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Chefs Leave Mega Yachts to Open Downtown Cafe

The Lemon Tree dishes traditional global cuisine

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Each coffee drink is served with a delicate amaretto cookie. Dunking is optional. - LISA SIPE
  • Lisa Sipe
  • Each coffee drink is served with a delicate amaretto cookie. Dunking is optional.

What happens when two chefs travel the world on mega yachts then decide to plant roots in Bend? They open a restaurant and express their international travel through food.

Jaclyn Perez and Betsy McDonald started the Lemon Tree, a breakfast and lunch cafe located downtown on Franklin Avenue in the previous Bend Burger Company location.

Sidewalk dining hugs the exterior of the building—each table topped with fresh flowers and a grass green umbrella. A vibrant lemon yellow striped awning highlights the entrance, enticing you to walk on in.

The interior is bright and quaint. One side of the restaurant has a wall covered in warm brown wood panels and the opposite wall has a hand-painted mural of an arched window looking out to a courtyard with a lemon tree by local artist David Kinker. You can't miss the dessert case filled with small lemon meringue tarts, cakes and cookies. The dining tables are covered with white linen tablecloths, wrapped in white paper and topped with fresh flowers. This cafe would be perfectly at home in Norway or France.

I visited The Lemon Tree for breakfast with two friends and we sat at an inside table next to the window. Our server was attentive and immediately filled our glasses with orange rosemary water. The breakfast menu is simple, with nine international dishes to choose from. Visit Italy with the frittata, France or the Roman Empire with the French toast, New York City with a crab cake or steak benedict, Tunisia with the shakshuka (poached eggs in tomato sauce with chili peppers and onions) and Indonesia with the nasi goreng or fried rice. The breakfast special was a Southern favorite: biscuits and gravy. Pair any of those worldly meals with espresso drinks or breakfast cocktails like a mimosa, Bellini or Bloody Mary.

I always have a hard time deciding what to eat for breakfast because I can't decide between sweet or savory. I came up with a way to get both. We ordered the amaretto French toast as an appetizer. Brilliant, right? Let's start a breakfast appetizer trend in Bend.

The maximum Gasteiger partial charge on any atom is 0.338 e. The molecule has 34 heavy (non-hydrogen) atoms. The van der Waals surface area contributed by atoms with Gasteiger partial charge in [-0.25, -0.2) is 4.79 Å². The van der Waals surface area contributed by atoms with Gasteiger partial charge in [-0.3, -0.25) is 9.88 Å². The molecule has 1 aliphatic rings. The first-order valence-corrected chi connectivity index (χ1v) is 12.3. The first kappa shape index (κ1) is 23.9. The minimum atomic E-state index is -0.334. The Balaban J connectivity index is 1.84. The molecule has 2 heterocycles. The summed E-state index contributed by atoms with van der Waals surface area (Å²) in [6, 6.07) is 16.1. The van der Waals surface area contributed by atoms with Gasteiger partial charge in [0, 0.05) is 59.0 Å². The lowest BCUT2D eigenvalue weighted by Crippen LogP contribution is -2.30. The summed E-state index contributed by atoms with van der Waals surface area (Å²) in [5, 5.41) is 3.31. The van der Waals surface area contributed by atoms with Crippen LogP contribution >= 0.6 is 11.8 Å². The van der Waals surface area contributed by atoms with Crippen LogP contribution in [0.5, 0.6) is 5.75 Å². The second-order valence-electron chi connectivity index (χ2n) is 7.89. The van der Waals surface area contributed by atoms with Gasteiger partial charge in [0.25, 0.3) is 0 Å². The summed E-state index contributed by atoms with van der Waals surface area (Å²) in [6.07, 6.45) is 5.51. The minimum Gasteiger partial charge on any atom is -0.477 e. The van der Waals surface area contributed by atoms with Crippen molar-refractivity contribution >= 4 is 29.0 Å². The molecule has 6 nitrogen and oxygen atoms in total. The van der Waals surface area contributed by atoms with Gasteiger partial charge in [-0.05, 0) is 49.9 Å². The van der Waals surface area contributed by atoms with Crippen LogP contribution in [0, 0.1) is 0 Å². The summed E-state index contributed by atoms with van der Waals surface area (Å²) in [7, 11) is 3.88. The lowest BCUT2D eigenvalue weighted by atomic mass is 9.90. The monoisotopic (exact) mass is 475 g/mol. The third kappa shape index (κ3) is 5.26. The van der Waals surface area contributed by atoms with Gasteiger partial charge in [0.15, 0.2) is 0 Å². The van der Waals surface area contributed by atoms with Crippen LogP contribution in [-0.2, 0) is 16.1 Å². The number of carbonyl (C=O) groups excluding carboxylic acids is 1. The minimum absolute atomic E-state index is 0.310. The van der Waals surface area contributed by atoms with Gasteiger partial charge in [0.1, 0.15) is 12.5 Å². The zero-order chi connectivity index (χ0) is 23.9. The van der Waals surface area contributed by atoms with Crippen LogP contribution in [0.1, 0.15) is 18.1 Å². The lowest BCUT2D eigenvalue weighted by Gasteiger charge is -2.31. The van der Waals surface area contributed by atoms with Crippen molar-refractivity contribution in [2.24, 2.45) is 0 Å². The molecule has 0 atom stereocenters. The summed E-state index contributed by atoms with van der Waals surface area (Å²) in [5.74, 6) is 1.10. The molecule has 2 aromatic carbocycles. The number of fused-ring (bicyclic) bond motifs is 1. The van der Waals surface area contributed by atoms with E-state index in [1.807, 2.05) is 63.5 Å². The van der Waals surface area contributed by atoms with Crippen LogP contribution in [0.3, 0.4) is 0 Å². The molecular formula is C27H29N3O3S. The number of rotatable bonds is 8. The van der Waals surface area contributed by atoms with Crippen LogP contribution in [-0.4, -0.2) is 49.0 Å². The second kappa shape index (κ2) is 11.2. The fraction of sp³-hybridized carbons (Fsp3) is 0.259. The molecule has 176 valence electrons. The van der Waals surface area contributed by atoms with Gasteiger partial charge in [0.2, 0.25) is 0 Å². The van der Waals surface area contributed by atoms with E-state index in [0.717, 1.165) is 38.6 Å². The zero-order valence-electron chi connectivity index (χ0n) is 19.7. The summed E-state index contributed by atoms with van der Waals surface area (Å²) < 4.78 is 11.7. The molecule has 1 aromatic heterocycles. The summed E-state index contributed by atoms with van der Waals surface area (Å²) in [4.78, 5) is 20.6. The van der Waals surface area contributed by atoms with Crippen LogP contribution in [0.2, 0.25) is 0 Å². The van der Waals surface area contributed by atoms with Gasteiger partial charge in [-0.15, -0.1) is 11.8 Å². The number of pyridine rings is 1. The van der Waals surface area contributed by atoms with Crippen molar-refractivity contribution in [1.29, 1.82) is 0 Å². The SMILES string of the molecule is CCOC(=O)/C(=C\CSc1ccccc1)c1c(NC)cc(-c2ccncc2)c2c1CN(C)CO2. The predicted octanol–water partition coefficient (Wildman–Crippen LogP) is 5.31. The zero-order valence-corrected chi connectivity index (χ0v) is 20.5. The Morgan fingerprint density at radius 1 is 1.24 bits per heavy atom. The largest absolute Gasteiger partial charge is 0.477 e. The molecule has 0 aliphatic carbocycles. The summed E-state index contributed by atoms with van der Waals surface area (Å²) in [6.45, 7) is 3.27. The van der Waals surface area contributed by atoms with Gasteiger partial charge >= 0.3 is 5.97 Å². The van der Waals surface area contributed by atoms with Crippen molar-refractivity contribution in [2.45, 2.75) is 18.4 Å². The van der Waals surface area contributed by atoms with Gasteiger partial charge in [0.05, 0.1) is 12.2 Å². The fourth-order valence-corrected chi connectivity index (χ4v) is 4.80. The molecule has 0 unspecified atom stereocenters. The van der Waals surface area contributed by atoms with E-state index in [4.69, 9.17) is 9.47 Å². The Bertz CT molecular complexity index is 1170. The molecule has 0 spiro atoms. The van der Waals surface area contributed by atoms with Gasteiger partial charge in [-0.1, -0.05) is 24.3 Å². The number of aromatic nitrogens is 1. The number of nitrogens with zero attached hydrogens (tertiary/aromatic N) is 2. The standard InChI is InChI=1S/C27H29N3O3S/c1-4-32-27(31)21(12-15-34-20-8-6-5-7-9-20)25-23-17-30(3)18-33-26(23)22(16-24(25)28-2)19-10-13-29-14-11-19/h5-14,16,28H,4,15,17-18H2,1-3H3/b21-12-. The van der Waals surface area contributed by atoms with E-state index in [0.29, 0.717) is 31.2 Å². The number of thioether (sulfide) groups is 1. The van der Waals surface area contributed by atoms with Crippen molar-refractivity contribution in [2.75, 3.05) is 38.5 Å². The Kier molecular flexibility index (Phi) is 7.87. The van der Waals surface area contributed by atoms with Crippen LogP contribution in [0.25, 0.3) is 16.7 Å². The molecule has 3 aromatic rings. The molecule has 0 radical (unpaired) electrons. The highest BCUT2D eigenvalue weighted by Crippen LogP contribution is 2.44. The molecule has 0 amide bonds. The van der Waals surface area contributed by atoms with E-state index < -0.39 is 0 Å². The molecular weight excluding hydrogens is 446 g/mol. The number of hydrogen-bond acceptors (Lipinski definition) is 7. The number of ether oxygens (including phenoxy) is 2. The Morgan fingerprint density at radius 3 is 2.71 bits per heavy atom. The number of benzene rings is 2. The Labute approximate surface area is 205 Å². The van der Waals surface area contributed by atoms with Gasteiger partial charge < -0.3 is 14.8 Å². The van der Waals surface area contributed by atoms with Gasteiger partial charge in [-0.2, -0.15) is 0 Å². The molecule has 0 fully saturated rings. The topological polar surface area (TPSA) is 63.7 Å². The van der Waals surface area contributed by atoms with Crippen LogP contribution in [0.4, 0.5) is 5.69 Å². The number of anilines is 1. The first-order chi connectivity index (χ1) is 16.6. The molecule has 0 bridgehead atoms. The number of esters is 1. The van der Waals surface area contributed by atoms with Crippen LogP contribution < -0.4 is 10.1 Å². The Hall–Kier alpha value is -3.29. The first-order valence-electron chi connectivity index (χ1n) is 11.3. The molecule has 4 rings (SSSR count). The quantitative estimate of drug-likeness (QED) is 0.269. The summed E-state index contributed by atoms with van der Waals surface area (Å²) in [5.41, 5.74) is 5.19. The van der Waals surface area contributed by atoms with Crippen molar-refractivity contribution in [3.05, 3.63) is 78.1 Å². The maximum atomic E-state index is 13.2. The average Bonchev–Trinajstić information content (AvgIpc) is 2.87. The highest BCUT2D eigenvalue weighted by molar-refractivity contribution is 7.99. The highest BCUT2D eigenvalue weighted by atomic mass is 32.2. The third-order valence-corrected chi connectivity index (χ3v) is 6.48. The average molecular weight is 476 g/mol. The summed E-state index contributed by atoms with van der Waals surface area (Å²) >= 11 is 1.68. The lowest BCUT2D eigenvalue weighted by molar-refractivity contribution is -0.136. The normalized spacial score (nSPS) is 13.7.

While I was waiting for my morning appetizer to arrive, my Metolious chai latte with a shot of espresso, or what is commonly referred to as a dirty hippy, came with a powdered sugar covered cookie. The delicate amaretto cookie was an unexpected nice touch.

Our French toast came topped with fresh berries, slivered almonds, drizzled with an amaretto syrup and topped with a dollop of cream, a mint sprig and a fresh Peruvian lily. I love edible flowers so I asked my friends if they thought it was edible and they both quickly said, "No." They were right. According to the University of California's safe and poisonous plants website, the Peruvian lily has minor toxicity if ingested. If I accidentally ate it I wouldn't die but I could suffer from vomiting or diarrhea. I prefer the rule that if it's on your plate it's meant to be eaten. Regardless of the flower, the French toast and its almond flavored goodness quenched my sweet tooth.

The amaretto French toast is a sweet morning treat but put that beautiful flower in your hair not your stomach. - LISA SIPE
  • Lisa Sipe
  • The amaretto French toast is a sweet morning treat but put that beautiful flower in your hair not your stomach.

Next up was the Mt. Bachelor Breakfast Sammy. Scrambled eggs, bacon and creamy havarti on an over-sized English muffin. The buttery havarti was a nice touch but wasn't rich enough to counteract the lack of flavor in the English muffin. It reminded me of eating bread in Florence, Italy, and wondering why it tasted so bland. Tuscan bread is made without salt and I was getting the same vibe here. A smear of some salty butter would have helped.

The creaminess I was looking for came in the form of a jumbo lump crab cake benedict with the yolk from the poached egg and the hollandaise sauce. The Lemon Tree makes a good traditional benedict. The menu says it's a citrus hollandaise but I wasn't getting any citrus-forward notes.

When I asked the owners if they missed the adventure of travel, McDonald said, "We're not missing the boat, we have a big spirit of travel but we're exercising that through food." I also wondered if their clientele was embracing the eclectic menu. "People are stepping outside their comfort zone and loving it," McDonald told me. "Shakshuka, nasi goreng and the benedicts are the most popular."

The Lemon Tree
Tues. – Sun. 8am-3pm
718 NW Franklin Ave.
lemontreebend.com
541-241-5306

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